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In terms of technological advancement, motorcycle brakes have been accelerating for quite some time now. However, many people still have no clue how motorcycle brakes actually work. With the HEL brake lines and other components that go into the braking system, it can all be very intimidating for people who have just purchased their first motorcycle.
The technology for motorcycle braking systems has been evolving rapidly, and it’s seeing new mounting systems, larger pistons and even greater power assistance. Over the last few years, manufacturers have been producing motorcycles that seem to be getting smaller and smaller. The fact that motorcycles are being produced with less mass means less work for braking systems.
The Purpose of Motorcycle Brakes
It should be quite obvious that the main purpose of brake systems is to bring a motorcycle to a complete stop. However, it gets much more specific than that; a brake system is supposed to convert kinetic energy into heat.
For people who don’t know about kinetic energy is, it’s the energy that is created by the speed of a moving object. Motorcycle brakes slow a motorcycle down at a rate that is linked to how fast the brake system converts kinetic energy into heat. A brake system that can convert kinetic energy very rapidly will slow down an object much more quickly.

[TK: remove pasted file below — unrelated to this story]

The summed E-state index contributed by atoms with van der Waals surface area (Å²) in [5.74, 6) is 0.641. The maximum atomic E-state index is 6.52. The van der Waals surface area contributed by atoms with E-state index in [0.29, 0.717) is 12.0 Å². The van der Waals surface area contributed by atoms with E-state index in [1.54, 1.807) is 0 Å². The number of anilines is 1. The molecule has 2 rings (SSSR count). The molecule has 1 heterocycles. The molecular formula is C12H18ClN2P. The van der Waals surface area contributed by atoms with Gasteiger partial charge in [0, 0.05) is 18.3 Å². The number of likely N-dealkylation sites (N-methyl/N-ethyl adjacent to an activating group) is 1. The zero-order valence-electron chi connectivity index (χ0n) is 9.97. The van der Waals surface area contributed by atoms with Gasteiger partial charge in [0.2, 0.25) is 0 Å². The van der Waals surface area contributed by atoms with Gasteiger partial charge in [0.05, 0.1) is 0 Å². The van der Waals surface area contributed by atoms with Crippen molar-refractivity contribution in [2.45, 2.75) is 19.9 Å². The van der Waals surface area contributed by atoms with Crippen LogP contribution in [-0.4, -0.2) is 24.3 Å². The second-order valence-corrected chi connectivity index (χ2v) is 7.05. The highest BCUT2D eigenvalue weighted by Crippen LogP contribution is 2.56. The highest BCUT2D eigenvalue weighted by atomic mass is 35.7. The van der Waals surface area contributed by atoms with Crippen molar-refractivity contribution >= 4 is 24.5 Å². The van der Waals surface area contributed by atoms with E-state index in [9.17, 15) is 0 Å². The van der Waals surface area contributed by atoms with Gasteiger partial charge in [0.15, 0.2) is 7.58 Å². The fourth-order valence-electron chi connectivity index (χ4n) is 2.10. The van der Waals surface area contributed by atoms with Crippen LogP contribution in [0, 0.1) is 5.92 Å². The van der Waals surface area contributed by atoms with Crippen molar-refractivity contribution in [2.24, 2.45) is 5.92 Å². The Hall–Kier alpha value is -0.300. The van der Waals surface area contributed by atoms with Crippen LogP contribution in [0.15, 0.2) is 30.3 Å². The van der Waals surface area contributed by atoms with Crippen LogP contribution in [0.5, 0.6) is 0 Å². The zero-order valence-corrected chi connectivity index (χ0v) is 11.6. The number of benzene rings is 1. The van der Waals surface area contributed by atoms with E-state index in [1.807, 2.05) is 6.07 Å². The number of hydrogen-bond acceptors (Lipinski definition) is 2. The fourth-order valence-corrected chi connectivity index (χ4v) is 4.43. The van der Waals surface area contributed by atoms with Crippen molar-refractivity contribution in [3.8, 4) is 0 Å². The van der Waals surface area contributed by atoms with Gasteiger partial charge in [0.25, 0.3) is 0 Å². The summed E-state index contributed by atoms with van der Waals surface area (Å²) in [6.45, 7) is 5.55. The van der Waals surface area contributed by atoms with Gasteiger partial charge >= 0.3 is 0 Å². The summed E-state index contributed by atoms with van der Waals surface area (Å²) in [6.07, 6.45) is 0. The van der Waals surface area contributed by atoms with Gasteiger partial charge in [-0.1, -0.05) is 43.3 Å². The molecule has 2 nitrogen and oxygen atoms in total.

However, since kinetic energy increases in direct proportion to the square of a motorcycle’s speed, the job of the brakes becomes much more demanding. For example, a motorcycle travelling at 80km/h will have four times more kinetic energy than a motorcycle travelling at 40km/h. Motorcycle brake lines make it possible for a rider to activate the braking system.
How Motorcycle Brakes Work
The majority of motorcycle braking systems use a cable system. In some very rare situations, a motorcycle might use a hydraulic braking system, the way that motorcycle brakes work is almost exactly the same way that car brakes work; the difference is in the way that the brake systems operate. Car brakes use all four wheel brakes at the same time.
With motorcycle brakes, the front and back brakes normally operate independent of each other. Sometimes a motorcycle has a braking system where a foot pedal controls the rear brake while a hand lever controls the front brake. The majority of the stopping power comes from the front brake on a motorcycle brake system.
Organic and ceramic brake pads are normally used for motorcycle brake systems. These are the same materials that are used for brakes on car or truck. Due to the smaller size and weight of a motorcycle, organic brake pads will last much longer on a motorcycle than on a car or truck. Many people would think that motorcycle brakes must do all of the work. However, this is simply not true; while riding a motorcycle, wind resistance is always present.
Wind resistance increases as a motorcycle accelerates faster and faster. Wind blasts the brake pads and reduces their temperature, so wind resistance helps brake pads transfer some of the kinetic energy that they have converted to heat.
It’s important to understand that brake pads are only slightly cooled by wind resistance. With all of the information considered, motorcycle brake systems are only different from car and truck brake systems in the way that they operate.